Doubts mean death charge dismissed
The Crown was not able to prove beyond reasonable doubt that Eamonn Woods drove the car which ended up killing his teenage companion, says a judge.
In the Masterton District Court yesterday, the case was dismissed against Woods, 29, charged with careless driving causing the death of Laura Jessop, 19, in May last year.
Both had been hurled from the car when it rolled on Masterton-Castlepoint Rd, with Woods suffering serious injuries. Ms Jessop died from her injuries.
Judge Barbara Morris heard submissions from defence lawyer Noel Sainsbury and police prosecutor Sergeant Graeme Eden before delivering her verdict.
Mr Sainsbury did not call any evidence for the defence and said the case "factually then comes down to what can be made of comments he (Woods) made to various people at the scene".
Mr Sainsbury said those comments, in the context of a concussion, "make perfect sense and are not indicative of 'I was driving at the time of the crash'".
For the prosecution, Mr Eden said there was some physical evidence to suggest Ms Jessop could not have been the driver, such as the fact the driver's seat was back at its fullest extent, when she was just 164cm tall.
Woods' blood-alcohol level had been taken six hours after the crash, when it was found to be 12mg. The new legal limit is 50mg.
"Even at conservative dissipation, that would have put him over the legal limit at the time of the crash".
Mr Eden said Woods' police interview had been taken "a couple of months after the accident", and "by then he knows that Ms Jessop is dead".
"The story about the swap-over is just that."
Judge Morris said the sole issue was whether police had proved beyond reasonable doubt that Woods drove at the time of the crash, "or, to put it another way, whether there is a reasonable possibility that Ms Jessop was driving".
The judge said no one saw who was driving the car earlier, no one saw the crash happen, and "both the driver and the passenger were propelled from the vehicle".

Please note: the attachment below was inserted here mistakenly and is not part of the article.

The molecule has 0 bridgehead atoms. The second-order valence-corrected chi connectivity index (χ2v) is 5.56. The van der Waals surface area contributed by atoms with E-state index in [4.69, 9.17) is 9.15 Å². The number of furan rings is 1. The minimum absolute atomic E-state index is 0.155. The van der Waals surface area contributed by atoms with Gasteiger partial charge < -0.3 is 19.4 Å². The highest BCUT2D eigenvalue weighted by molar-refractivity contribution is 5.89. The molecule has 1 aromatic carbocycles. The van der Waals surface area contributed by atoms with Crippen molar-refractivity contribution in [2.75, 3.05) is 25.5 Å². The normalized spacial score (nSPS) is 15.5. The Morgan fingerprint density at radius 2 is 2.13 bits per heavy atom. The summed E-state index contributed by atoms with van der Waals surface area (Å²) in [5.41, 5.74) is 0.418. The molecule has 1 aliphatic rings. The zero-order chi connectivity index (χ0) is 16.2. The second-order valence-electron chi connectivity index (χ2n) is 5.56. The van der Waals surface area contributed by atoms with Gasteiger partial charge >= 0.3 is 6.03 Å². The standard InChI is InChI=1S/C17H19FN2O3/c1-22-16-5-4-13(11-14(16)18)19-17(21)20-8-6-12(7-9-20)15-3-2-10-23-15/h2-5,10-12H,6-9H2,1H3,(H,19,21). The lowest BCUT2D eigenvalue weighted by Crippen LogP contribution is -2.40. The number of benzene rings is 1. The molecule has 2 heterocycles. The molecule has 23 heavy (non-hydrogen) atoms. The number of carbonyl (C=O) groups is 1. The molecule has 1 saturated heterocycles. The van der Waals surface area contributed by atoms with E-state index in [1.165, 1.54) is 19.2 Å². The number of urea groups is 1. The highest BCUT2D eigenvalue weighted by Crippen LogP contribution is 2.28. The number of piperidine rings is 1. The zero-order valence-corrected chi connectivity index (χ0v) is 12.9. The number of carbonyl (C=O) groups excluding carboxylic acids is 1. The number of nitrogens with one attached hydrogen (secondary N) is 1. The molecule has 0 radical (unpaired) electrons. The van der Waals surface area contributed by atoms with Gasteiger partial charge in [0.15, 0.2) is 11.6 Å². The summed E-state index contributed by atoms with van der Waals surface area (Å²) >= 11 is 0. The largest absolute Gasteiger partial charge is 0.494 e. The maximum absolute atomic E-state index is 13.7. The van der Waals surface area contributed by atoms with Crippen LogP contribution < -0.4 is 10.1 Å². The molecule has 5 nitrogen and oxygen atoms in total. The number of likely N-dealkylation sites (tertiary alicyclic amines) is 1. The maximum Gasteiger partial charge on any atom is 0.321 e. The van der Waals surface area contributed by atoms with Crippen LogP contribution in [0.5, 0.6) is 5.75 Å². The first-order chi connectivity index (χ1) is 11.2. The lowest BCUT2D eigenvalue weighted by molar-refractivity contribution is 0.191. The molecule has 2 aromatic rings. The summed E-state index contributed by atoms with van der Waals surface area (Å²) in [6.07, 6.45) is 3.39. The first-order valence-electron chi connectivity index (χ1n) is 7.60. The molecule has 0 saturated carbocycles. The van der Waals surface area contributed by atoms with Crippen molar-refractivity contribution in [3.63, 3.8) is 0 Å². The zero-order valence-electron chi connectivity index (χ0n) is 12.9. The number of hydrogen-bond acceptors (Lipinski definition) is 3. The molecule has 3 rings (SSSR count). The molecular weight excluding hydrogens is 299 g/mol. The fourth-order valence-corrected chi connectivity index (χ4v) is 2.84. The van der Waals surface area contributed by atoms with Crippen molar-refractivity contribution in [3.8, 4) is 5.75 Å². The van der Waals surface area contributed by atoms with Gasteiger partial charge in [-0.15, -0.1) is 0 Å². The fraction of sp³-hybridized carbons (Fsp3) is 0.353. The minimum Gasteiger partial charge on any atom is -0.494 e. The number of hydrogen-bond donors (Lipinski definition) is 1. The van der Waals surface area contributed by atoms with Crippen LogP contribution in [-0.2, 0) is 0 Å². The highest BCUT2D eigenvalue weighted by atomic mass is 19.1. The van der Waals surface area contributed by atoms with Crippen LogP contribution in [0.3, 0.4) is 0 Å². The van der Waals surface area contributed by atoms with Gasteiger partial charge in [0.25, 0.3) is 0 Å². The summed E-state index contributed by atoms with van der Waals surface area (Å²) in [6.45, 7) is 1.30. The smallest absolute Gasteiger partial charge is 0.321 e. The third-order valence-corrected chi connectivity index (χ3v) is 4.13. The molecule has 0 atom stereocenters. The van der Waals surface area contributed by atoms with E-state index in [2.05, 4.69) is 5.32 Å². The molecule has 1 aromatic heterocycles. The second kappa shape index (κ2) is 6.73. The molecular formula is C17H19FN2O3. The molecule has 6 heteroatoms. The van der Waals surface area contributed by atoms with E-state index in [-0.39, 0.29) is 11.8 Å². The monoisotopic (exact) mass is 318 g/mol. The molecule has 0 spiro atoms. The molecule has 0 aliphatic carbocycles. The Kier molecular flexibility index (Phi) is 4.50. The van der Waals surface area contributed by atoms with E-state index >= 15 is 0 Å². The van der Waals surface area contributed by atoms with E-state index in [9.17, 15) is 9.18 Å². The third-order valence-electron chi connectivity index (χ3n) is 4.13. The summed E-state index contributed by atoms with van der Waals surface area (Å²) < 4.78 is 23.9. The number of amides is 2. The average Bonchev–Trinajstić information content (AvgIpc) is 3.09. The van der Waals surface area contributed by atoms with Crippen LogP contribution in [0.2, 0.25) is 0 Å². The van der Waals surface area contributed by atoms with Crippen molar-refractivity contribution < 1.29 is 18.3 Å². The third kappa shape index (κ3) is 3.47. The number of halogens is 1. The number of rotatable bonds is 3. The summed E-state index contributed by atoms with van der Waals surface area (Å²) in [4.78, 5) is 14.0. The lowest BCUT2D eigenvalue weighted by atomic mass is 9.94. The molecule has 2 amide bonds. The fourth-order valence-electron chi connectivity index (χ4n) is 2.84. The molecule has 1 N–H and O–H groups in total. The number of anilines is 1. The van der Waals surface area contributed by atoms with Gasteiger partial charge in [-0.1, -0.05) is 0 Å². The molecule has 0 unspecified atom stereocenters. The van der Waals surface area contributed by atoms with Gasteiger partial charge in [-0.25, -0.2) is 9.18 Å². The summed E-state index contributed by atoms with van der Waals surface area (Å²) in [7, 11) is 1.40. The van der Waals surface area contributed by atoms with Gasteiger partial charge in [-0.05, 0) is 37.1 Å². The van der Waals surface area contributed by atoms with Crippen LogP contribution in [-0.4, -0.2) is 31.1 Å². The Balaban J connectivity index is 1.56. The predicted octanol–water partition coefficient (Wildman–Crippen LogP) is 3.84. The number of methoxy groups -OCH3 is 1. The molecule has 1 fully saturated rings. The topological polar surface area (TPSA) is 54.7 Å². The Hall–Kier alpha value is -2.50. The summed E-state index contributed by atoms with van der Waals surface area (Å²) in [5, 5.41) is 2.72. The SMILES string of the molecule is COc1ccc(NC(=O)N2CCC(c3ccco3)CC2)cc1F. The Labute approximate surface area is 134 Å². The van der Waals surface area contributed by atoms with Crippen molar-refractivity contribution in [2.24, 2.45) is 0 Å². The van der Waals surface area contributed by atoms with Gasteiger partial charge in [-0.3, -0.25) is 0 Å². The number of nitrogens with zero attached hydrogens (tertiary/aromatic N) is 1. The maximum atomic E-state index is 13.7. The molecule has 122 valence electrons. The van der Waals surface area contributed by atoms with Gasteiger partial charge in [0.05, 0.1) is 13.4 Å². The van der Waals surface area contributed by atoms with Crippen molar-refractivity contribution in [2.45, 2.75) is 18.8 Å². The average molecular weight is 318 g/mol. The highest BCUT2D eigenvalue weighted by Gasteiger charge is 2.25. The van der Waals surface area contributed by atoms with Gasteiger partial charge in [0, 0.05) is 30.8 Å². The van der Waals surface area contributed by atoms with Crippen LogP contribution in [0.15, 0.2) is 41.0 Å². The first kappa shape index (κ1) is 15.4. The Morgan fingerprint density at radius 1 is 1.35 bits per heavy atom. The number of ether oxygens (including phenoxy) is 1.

Given that Woods later told police he had swapped places and was not driving at the time of the crash, Judge Morris asked, "How then does the prosecution say it can prove beyond reasonable doubt Mr Woods was driving?
"Essentially the prosecution case relies on what police say are admissions at the scene," the judge said.
"Really, this case does come down to whether I can safely rely on those comments as reliable admissions.
"The police say these are compelling admissions from a young man feeling guilty about the carnage he had caused around him ...
"Police say his immediate reaction is the more reliable ...
"The later claims police say are retrospective reconstructions to avoid responsibility."
Judge Morris said a medical witness had been asked what effect an injury such as concussion would have on the reliability of statements a person made.
"The doctor couldn't answer that ... I have to provide an answer to that," the judge said.
"This is not a trial by expert, and a lack of opinion by an expert is not determinative, but it is a factor."
The judge said the placement of where Woods and Ms Jessop were found at the crash scene did not help to determine who had been driving, and "the pathology doesn't help, either".
The judge said the medical evidence given by Dr Sarah Clarke was that memory of events leading up to a crash could be forgotten but recovered later.
Woods' police interview, Judge Morris said, "is consistent with that medical scenario".
The judge said it would be "naive not to consider" the possibility that Woods had changed his story after the crash to avoid responsibility. "The interview is consistent with either of those explanations and I cannot tell which."
The judge said the car had run off the road on a slight bend, and "there was inattention here".
She said a defence submission that this indicated an inexperienced driver, such as Ms Jessop, was "speculation and doesn't assist".
Judge Morris said the defence had pointed to blood and blond hair being found on the car in a position that indicated Woods, who was blond, might have exited from the passenger seat.
Besides the statements made at the crash, the judge said, "there are insufficient other circumstances either for the prosecution or the defence to assist."
"The charge must be dismissed, even though I know this dismissal will be difficult for Ms Jessop's family."
The judge thanked Mr Sainsbury for the "many helpful concessions" which had reduced the amount of evidence needed to be called in court.